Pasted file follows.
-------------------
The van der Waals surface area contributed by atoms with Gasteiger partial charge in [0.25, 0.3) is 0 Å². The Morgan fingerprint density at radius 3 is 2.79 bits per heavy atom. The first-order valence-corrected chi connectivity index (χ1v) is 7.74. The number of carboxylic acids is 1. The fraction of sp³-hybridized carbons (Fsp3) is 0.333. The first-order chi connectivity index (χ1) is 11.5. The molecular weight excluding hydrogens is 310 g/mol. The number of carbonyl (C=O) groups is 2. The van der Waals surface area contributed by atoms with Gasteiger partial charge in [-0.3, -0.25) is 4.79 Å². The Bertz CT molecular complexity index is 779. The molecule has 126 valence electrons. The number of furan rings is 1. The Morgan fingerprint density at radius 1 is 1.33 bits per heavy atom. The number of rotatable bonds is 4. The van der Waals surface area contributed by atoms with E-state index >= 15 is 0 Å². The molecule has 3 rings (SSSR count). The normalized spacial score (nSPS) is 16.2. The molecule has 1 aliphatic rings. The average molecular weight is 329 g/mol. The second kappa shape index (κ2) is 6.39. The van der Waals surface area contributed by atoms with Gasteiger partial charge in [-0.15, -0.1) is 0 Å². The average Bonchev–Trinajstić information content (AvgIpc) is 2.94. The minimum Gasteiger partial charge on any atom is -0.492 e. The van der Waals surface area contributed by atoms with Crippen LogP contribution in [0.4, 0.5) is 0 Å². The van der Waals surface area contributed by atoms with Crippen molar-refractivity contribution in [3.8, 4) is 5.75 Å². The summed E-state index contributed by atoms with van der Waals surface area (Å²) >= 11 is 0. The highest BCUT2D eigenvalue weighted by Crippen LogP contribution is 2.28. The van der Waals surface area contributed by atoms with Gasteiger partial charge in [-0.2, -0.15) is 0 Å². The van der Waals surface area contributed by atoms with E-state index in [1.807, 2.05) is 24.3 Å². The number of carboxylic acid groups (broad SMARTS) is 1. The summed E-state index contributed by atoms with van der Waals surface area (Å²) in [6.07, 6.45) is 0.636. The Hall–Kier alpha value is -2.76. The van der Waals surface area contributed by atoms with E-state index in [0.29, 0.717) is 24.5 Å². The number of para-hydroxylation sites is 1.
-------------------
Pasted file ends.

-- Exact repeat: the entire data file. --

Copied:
The van der Waals surface area contributed by atoms with Gasteiger partial charge in [0.25, 0.3) is 0 Å². The Morgan fingerprint density at radius 3 is 2.79 bits per heavy atom. The first-order valence-corrected chi connectivity index (χ1v) is 7.74. The number of carboxylic acids is 1. The fraction of sp³-hybridized carbons (Fsp3) is 0.333. The first-order chi connectivity index (χ1) is 11.5. The molecular weight excluding hydrogens is 310 g/mol. The number of carbonyl (C=O) groups is 2. The van der Waals surface area contributed by atoms with Gasteiger partial charge in [-0.3, -0.25) is 4.79 Å². The Bertz CT molecular complexity index is 779. The molecule has 126 valence electrons. The number of furan rings is 1. The Morgan fingerprint density at radius 1 is 1.33 bits per heavy atom. The number of rotatable bonds is 4. The van der Waals surface area contributed by atoms with E-state index >= 15 is 0 Å². The molecule has 3 rings (SSSR count). The normalized spacial score (nSPS) is 16.2. The molecule has 1 aliphatic rings. The average molecular weight is 329 g/mol. The second kappa shape index (κ2) is 6.39. The van der Waals surface area contributed by atoms with Gasteiger partial charge in [-0.15, -0.1) is 0 Å². The average Bonchev–Trinajstić information content (AvgIpc) is 2.94. The minimum Gasteiger partial charge on any atom is -0.492 e. The van der Waals surface area contributed by atoms with Crippen LogP contribution in [0.4, 0.5) is 0 Å². The van der Waals surface area contributed by atoms with Crippen molar-refractivity contribution in [3.8, 4) is 5.75 Å². The summed E-state index contributed by atoms with van der Waals surface area (Å²) >= 11 is 0. The highest BCUT2D eigenvalue weighted by Crippen LogP contribution is 2.28. The van der Waals surface area contributed by atoms with Gasteiger partial charge in [-0.2, -0.15) is 0 Å². The van der Waals surface area contributed by atoms with E-state index in [1.807, 2.05) is 24.3 Å². The number of carboxylic acid groups (broad SMARTS) is 1. The summed E-state index contributed by atoms with van der Waals surface area (Å²) in [6.07, 6.45) is 0.636. The Hall–Kier alpha value is -2.76. The van der Waals surface area contributed by atoms with E-state index in [0.29, 0.717) is 24.5 Å². The number of para-hydroxylation sites is 1.